Tag Archives: Depth: the Word-Pond

Emotions: Sharks in the Inferential Layer of the Word-Pond #amwriting

To write characters with emotional depth, you must dive into the waters where the sharks of show-don’t-tell lurk, waiting to bite your… backside.

Most authors who have been in writing groups for any length of time become adept at writing emotions on a surface level. They would never stoop to merely saying  “He was happy” – no! Their characters’ facial expressions are an ever-moving display of happiness, anger, and spite. Their eyebrows raise or draw together; foreheads crease and eyes twinkle; shoulders slump and hands tremble; lips turn up and dimples pop; lips curve down and eyes spark—and so on and so on. When done sparingly and combined with other clues, this can work.

But… by sparingly, I mean no more than one facial change per interaction, please. Nothing is more aggravating than reading a story where a person’s facial expressions and body slumping take center stage.

We must be as concerned with what is happening inside these poor emotional basket cases as we are about the melodramatic outward display.

Writing emotions with depth is a balancing act, and simply showing the outward physical indicators of a particular emotion is only half the story. Most times, you can get away without slo-o-o-owly dragging the reader through five or six small facial changes in a scene, simply by giving their internal reactions a little thought. Then the emotion becomes one the reader can feel too.

This is where we write from real life. When someone is happy, what do you see? Bright eyes, laughter, and smiles. When you are happy, how do you feel? Energized, confident.

So now you need to combine the surface of the emotion (physical) with the deeper aspect of the emotion (internal). Not only that, but we want to write it so that we aren’t telling the reader what to experience. We allow the reader to infer what to feel (remember we are still in the inferential layer of the Word-Pond). We must make the emotion feel as if it is the reader’s idea.

A short list of simple, commonly used, easy to describe, surface emotions:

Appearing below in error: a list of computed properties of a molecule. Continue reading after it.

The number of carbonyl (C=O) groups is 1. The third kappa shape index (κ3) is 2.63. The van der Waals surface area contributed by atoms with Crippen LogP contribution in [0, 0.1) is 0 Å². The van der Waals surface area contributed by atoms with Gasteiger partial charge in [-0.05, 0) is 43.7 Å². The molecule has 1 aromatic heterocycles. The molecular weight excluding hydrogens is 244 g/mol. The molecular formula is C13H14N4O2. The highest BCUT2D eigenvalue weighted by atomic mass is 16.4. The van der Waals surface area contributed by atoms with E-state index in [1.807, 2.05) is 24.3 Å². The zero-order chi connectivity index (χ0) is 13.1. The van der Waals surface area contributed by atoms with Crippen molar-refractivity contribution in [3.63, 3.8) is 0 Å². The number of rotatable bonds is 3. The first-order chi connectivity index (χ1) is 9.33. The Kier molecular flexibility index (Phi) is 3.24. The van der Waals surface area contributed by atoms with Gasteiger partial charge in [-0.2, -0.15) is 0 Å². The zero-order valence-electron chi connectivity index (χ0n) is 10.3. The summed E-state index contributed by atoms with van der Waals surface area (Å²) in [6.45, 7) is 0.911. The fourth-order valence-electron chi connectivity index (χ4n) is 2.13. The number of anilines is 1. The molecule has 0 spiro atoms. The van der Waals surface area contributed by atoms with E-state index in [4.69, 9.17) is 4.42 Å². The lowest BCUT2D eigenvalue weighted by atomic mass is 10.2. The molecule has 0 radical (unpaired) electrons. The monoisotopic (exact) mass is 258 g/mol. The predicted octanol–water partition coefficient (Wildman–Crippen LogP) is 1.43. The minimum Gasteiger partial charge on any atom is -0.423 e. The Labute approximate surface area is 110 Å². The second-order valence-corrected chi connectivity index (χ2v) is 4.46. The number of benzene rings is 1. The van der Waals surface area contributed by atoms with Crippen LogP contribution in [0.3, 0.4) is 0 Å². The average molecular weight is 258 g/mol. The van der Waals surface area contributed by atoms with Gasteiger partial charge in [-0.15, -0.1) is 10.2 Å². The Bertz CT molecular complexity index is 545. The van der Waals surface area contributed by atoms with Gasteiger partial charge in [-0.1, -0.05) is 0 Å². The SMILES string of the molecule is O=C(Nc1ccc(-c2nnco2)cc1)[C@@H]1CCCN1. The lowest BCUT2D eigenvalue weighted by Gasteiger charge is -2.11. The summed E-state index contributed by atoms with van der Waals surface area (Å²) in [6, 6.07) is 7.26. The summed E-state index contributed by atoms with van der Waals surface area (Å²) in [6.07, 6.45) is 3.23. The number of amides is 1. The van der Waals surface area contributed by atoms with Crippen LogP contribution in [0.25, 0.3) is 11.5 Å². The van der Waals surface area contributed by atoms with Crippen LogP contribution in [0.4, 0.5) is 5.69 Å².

• Admiration
  • Affection
  • Anger
  • Anticipation
  • Awe
  • Confidence
  • Contempt
  • Denial
  • Desire
  • Desperation
  • Determination
  • Disappointment
  • Disbelief
  • Disgust
  • Elation
  • Embarrassment
  • Fear
  • Friendship
  • Grief
  • Happiness
  • Hate
  • Interest
  • Love
  • Lust
  • Pride
  • Revulsion
  • Sadness
  • Shock
  • Surprise

Other emotions are tricky, difficult to show, and even more difficult to properly express internally. They are complicated and deeply personal, but these are the gut-wrenching emotions that make our work speak to the reader.

So, here is an even shorter list of rarely well-described, difficult to articulate, complex emotions:

  • Anguish
  • Anxiety
  • Defeat
  • Defensiveness
  • Depression
  • Indecision
  • Jealousy
  • Ethical Quandary
  • Inadequacy
  • Powerlessness
  • Regret
  • Resistance
  • Temptation
  • Trust
  • Unease
  • Weakness

These are emotions that are best shown by (maybe) an immediate physical reaction, combined with internal dialogue or conversations.

If you have no idea how to begin showing the basic emotions of your characters, a good handbook that offers a jumping off point is The Emotion Thesaurus by Angela Ackerman and Becca Puglisi. This book is quite affordable and is full of hints that you can use to give depth to your characters, which makes the story deeper as a whole.

Just don’t go overboard. They will offer nine or ten hints that are physical indications for each of a wide range of surface emotions. But do your readers a favor: only choose one physical indicator per emotion, per scene.

Please.

Double Please. With cherries on top.

Going overboard in showing emotions makes a mockery of your characters. Subtle physical hints, along with some internal dialogue laced into the narrative show a rounded character, one who is not mentally unhinged.

Each of us experiences emotional highs and lows in our daily lives. We have deep-rooted, personal reasons for our emotions.  Our characters must have credible reasons too, inspired by a flash of memory or a sensory prompt that a reader can empathize with.

Why does a blind alley or a vacant lot make a character nervous?

  • Formerly a soldier, experienced guerrilla warfare.

Why does a grandmother hoard food?

  • Impoverished childhood, baby sister died of starvation.

Why does the sight of daisies make an old man smile?

  • The memory of the best day of his life, sixty years gone past.